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UK House of Lords committee slams FTT
11 December 2013
Concerned about impact of proposed tax for 11 EU member states on UK economy
A UK House of Lords committee has called the proposed EU
Financial Transaction Tax (FTT) "alive and deadly".
The comments slamming the FTT as "unjustified and misconceived"
were published in a report by the Economic and Financial
Affairs sub-committee of the House of Lords European Union
The proposal has been highly controversial in the financial
industry, and even led to EU lawyers branding it illegal in a
non-binding legal opinion.
However the European Commission has given the go-ahead for 11
EU member states to implement the tax - known as enhanced
cooperation - as opposed to introducing it in all 27 member
states. The committee said that this option could significantly
damage the UK and rest of the EU.
Lord Harrison, committee chairman, said:
"The committee is still firmly of its original view that an EU
Financial Transaction Tax is flawed and potentially damaging to
the economic well-being of the UK. What we now have before us
is a proposal to allow a breakaway group of EU countries to
proceed with their own FTT, which would have a serious negative
impact on the UK and other non-participants.
"In giving this the go-ahead we believe the commission has only
paid lip service to the legal requirements for enhanced
cooperation, and has failed in its duty to countries such as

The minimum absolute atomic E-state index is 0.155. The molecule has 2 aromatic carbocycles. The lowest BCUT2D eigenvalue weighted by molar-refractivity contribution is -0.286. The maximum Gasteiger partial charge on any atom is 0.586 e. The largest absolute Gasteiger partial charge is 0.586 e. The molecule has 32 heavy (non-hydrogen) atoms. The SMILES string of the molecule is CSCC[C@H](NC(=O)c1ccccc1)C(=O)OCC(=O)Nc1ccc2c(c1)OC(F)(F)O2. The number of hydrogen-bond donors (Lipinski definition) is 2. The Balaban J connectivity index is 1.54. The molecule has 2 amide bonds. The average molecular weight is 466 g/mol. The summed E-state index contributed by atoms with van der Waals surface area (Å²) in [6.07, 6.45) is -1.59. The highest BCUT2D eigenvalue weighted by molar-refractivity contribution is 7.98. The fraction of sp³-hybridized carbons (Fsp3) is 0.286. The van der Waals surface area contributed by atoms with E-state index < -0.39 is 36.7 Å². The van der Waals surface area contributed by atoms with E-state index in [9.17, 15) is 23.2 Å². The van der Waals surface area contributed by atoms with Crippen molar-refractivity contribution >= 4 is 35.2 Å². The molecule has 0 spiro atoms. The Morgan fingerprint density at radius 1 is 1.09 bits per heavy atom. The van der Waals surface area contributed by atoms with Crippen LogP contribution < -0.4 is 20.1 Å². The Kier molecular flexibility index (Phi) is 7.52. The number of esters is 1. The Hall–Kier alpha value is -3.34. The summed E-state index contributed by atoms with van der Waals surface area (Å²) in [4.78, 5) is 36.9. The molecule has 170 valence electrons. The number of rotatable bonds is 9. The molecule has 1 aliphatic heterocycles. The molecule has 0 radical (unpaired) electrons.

the UK who oppose the move.
"The commission has a duty to all 28 of its Member States
equally, and this sort of cavalier approach to legislation
risks making losers of us all."
The committee identified "serious flaws" in the enhanced
cooperation method, one being that it could lead to the UK
being forced to collect tax on behalf of other member
The committee then proceeded to criticise the UK Government for
its "slowness to appreciate the potential damage to the UK that
such a tax could present". However, it did welcome the
government's decision to instigate a legal challenge to annul
The committee then said it was frustrated the Commission had
been "dragging its feet" in giving details on what obligations
UK authorities would be under to collect the tax. It added it
was "unacceptable that the full implications of the proposal
were not made clear before the vote on enhanced cooperation
The tax would affect pension funds in the UK even if the
country did not sign up to the FTT, according to James Walsh,
policy lead: EU & International, UK National Association of
Pension Funds (NAPF).
"The real problem with this new tax is that it would hit
pension funds and savers in the UK, not just in the 11
participating countries. The FTT would apply when UK pension
schemes buy shares in companies or do business with banks based
in the 11 FTT Member States.
"The FTT has made slow progress due to disagreements between
the 11 participating nations, but it would be a mistake to
think it is slipping off the EU agenda. The new German
Government has made a clear commitment to the FTT. Even though
Germany is indicating there will be an attempt to protect
pensions, the way is now clear for negotiations to